With the election less than 2 weeks away, many doctors are wondering just that!
With declining compensation and skyrocketing overhead costs, many physicians are contemplating the future of their practices and which candidate will enable them to function the best for their patients and survive.
While Hillary Clinton, the former Secretary of State vows to further advance Obamacare, provide healthcare for immigrants and deal with escalating drug prices, Donald Trump wants to abandon Obamacare, import medications and sell health insurance coverage across state lines to foster more competition, thereby lowering the premium cost.
Almost ten percent of Americans still lack any healthcare coverage. Clinton wants more Americans covered by the ACA. Approximately 20 million people gained health insurance through the exchanges or Medicaid expansion. A national public Clinton states she will work with every governor to enact state-based public option insurance plans, an approach that will not require Congressional approval. She wants to hire more patient navigators and conduct more outreach to encourage enrollment.
According to Dr. Judy Feder, professor at Georgetown University’s McCourt School of Public Policy:
“If you have only one insurer, there’s a concern that there is not enough competition to keep premiums affordable. Having a public plan would ensure that there is a viable competitor in every marketplace.”
Robert Doherty, senior vice president for governmental affairs and public policy with the American College of Physicians (ACP), feels that a public option could be good for physicians. Payment that is at least on par with Medicare or some private plans would encourage more physician participation, according to Doherty.
Clinton also wants to expand Medicare by allowing people to buy into the program starting at age 55. A recent study by Avalere, a Washington, D.C.-based healthcare consultancy, reported that nearly 13 million Americans over age 50 who are currently uninsured or have individual coverage purchased through the private market may be eligible to buy into Medicare.
She believes it would benefit physicians even if reimbursements are lower than those of commercial plans, because it will allow more people to get care and generate more revenue for practices, assuming payment rates are at least on par with current Medicare levels. There are problems with making Medicare available in the exchanges A glaring problem arises here though because the Medicare benefit package is less generous than what the ACA requires. Details on what coverage would be included are still vague.
Clinton also proposes to double funding for primary care over the next decade by expanding the system of Federally Qualified Health Centers (FQHCs), safety-net outpatient clinics in medically underserved urban and rural communities. She would extend current FQHC funding under the Affordable Care Act and expand it by $40 billion over ten years.
Trump’s healthcare promises to repeal and replace the ACA in favor of “free-market reforms.” He would do away with the mandate that everyone have healthcare insurance, and allow insurers to sell products across state lines. Analysts disagree as to whether complete repeal is a necessary step to correcting frustrating flaws in Obamacare.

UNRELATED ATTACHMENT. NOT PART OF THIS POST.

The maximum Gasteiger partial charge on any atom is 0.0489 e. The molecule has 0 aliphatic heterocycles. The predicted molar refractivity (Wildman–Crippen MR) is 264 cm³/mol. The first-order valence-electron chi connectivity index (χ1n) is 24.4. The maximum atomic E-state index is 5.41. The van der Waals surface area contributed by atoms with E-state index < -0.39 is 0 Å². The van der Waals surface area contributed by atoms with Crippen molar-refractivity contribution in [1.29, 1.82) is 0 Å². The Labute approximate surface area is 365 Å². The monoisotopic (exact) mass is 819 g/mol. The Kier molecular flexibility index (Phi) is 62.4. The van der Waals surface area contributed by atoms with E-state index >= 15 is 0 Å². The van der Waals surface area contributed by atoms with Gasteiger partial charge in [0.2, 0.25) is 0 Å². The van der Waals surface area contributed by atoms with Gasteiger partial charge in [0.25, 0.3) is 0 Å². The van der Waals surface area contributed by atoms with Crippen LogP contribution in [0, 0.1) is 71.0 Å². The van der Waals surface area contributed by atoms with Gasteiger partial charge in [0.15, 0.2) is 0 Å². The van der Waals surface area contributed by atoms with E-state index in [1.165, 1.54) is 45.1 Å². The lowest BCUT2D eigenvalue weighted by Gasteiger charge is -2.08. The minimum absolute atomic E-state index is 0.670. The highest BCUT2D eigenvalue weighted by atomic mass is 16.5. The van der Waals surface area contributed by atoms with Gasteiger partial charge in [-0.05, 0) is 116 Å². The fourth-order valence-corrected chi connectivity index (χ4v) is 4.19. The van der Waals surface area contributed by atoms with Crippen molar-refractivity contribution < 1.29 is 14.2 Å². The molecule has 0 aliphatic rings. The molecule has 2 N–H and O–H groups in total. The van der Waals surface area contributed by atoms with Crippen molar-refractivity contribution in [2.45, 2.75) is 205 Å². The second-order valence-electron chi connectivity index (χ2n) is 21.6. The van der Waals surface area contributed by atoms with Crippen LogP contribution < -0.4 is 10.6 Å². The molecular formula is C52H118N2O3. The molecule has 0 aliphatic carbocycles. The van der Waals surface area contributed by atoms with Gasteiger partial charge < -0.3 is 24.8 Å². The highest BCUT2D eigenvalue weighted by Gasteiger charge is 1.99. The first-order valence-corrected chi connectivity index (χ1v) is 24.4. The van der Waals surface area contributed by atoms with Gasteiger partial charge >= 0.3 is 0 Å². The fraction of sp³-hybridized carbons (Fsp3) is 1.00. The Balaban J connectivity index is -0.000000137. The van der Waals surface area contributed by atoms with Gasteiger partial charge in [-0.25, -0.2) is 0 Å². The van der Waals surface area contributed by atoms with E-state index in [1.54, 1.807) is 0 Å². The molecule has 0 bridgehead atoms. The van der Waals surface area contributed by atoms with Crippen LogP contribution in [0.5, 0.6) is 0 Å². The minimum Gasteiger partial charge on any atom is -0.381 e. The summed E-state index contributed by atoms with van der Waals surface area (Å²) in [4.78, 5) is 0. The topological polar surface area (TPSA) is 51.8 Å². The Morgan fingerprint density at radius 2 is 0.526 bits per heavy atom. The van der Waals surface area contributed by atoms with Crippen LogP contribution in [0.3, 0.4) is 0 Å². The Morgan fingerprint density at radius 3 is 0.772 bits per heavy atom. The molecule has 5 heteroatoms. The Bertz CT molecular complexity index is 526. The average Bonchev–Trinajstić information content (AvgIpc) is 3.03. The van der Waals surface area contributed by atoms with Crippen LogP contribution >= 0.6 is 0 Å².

David Bowen, PhD, global lead in health for Hill+Knowlton in New York, feels that repealing the ACA will hurt the poorest and sickest Americans. “Removing [the ACA] and replacing it with vague promises where the numbers don’t add up would be catastrophic for Americans coast to coast,” he says. He cites the non-partisan fiscal analysis group The Committee for a Responsible Federal Budget’s assessment of Trump’s seven-point healthcare plan, which found that the plan would cost $550 billion over a decade.
Gerald Kominski, PhD, professor of health policy and management at the UCLA Fielding School of Public Health, also worries that repeal would leave the country with a host of problems. “It means we roll back the clock to a marketplace where people could be denied insurance, where insurers could offer a whole variety of products and weren’t held to any real standards,” he says. He fears that many of the 20 million people who receive coverage under the ACA would “rejoin the ranks of the uninsured.” This doesn’t bode well for physicians, either, he says, since they “would now be dealing with patients who were newly uninsured,” and who may struggle to pay for their care.
Not all analysts are pessimistic about the impact of repealing the ACA, however. says
Sally Pipes, president and chief executive officer of healthcare policy at the Pacific Research Institute, and a former health adviser to Rudy Giuliani, states that “I think there’s no question that Obamacare is in trouble.” She points to large insurers like Humana and UnitedHealthcare exiting exchanges, due to the losses they are sustaining on their exchange plans. “The exchanges reduce competition,” she says.
Pipes sees Aetna’s attempts to acquire Humana and Anthem’s pending purchase of Cigna as ominous. The health insurance industry is attempting to consolidate “in order to cope with Obamacare’s heavy regulatory burden and heavy losses on their exchange plans,” Pipes says. This is bad for physicians, because large insurers could dictate lower reimbursement rates for doctors. Because of this, Pipes supports Trump’s repeal goals, though she “wants to see more bones” on his plan. She suggests a vision in which one person could get a plan, “that covers alcohol rehabilitation and in vitro fertilization,” for example, while another person would have entirely different coverage.
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